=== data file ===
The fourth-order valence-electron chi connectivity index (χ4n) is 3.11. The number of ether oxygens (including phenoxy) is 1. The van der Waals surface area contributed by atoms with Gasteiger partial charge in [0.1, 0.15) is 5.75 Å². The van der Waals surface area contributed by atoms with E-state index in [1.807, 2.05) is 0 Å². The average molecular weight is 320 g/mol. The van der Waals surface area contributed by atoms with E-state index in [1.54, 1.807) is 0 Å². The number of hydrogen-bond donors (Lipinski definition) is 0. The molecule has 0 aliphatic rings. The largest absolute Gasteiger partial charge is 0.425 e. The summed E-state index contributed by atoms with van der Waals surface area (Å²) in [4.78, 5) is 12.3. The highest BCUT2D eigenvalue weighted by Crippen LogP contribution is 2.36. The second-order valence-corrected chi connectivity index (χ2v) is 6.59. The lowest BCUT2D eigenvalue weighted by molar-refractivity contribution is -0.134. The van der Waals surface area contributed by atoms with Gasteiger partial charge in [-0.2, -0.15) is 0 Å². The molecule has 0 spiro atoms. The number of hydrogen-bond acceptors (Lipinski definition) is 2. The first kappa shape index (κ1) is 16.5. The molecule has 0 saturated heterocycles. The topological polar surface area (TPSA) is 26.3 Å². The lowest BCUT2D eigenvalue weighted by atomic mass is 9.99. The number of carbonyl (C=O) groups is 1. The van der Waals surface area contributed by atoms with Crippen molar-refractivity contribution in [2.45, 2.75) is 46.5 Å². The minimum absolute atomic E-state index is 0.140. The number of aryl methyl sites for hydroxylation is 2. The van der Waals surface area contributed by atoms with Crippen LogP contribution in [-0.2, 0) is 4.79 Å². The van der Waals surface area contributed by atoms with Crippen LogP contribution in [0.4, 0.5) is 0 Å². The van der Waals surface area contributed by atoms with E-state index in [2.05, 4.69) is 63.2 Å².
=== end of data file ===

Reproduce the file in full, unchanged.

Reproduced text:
The fourth-order valence-electron chi connectivity index (χ4n) is 3.11. The number of ether oxygens (including phenoxy) is 1. The van der Waals surface area contributed by atoms with Gasteiger partial charge in [0.1, 0.15) is 5.75 Å². The van der Waals surface area contributed by atoms with E-state index in [1.807, 2.05) is 0 Å². The average molecular weight is 320 g/mol. The van der Waals surface area contributed by atoms with E-state index in [1.54, 1.807) is 0 Å². The number of hydrogen-bond donors (Lipinski definition) is 0. The molecule has 0 aliphatic rings. The largest absolute Gasteiger partial charge is 0.425 e. The summed E-state index contributed by atoms with van der Waals surface area (Å²) in [4.78, 5) is 12.3. The highest BCUT2D eigenvalue weighted by Crippen LogP contribution is 2.36. The second-order valence-corrected chi connectivity index (χ2v) is 6.59. The lowest BCUT2D eigenvalue weighted by molar-refractivity contribution is -0.134. The van der Waals surface area contributed by atoms with Gasteiger partial charge in [-0.2, -0.15) is 0 Å². The molecule has 0 spiro atoms. The number of hydrogen-bond acceptors (Lipinski definition) is 2. The first kappa shape index (κ1) is 16.5. The molecule has 0 saturated heterocycles. The topological polar surface area (TPSA) is 26.3 Å². The lowest BCUT2D eigenvalue weighted by atomic mass is 9.99. The number of carbonyl (C=O) groups is 1. The van der Waals surface area contributed by atoms with Crippen molar-refractivity contribution in [2.45, 2.75) is 46.5 Å². The minimum absolute atomic E-state index is 0.140. The number of aryl methyl sites for hydroxylation is 2. The van der Waals surface area contributed by atoms with Crippen LogP contribution in [-0.2, 0) is 4.79 Å². The van der Waals surface area contributed by atoms with Crippen LogP contribution in [0.4, 0.5) is 0 Å². The van der Waals surface area contributed by atoms with E-state index in [2.05, 4.69) is 63.2 Å².